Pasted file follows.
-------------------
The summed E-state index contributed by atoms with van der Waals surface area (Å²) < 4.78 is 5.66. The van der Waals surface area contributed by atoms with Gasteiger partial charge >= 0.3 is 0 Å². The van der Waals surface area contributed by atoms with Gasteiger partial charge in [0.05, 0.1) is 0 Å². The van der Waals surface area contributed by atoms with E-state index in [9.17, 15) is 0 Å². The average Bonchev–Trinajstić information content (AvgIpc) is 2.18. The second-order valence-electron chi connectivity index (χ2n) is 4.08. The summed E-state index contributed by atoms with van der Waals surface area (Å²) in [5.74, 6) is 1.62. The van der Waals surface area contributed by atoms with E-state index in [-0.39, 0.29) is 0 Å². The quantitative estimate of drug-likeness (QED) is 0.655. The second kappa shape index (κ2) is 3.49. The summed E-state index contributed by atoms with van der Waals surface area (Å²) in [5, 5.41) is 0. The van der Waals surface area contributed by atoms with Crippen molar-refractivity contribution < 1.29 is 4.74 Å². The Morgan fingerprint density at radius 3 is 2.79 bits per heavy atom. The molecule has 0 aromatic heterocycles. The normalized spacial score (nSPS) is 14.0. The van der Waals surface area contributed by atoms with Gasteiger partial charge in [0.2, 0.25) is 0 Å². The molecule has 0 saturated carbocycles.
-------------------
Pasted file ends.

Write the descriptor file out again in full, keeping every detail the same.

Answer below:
The summed E-state index contributed by atoms with van der Waals surface area (Å²) < 4.78 is 5.66. The van der Waals surface area contributed by atoms with Gasteiger partial charge >= 0.3 is 0 Å². The van der Waals surface area contributed by atoms with Gasteiger partial charge in [0.05, 0.1) is 0 Å². The van der Waals surface area contributed by atoms with E-state index in [9.17, 15) is 0 Å². The average Bonchev–Trinajstić information content (AvgIpc) is 2.18. The second-order valence-electron chi connectivity index (χ2n) is 4.08. The summed E-state index contributed by atoms with van der Waals surface area (Å²) in [5.74, 6) is 1.62. The van der Waals surface area contributed by atoms with E-state index in [-0.39, 0.29) is 0 Å². The quantitative estimate of drug-likeness (QED) is 0.655. The second kappa shape index (κ2) is 3.49. The summed E-state index contributed by atoms with van der Waals surface area (Å²) in [5, 5.41) is 0. The van der Waals surface area contributed by atoms with Crippen molar-refractivity contribution < 1.29 is 4.74 Å². The Morgan fingerprint density at radius 3 is 2.79 bits per heavy atom. The molecule has 0 aromatic heterocycles. The normalized spacial score (nSPS) is 14.0. The van der Waals surface area contributed by atoms with Gasteiger partial charge in [0.2, 0.25) is 0 Å². The molecule has 0 saturated carbocycles.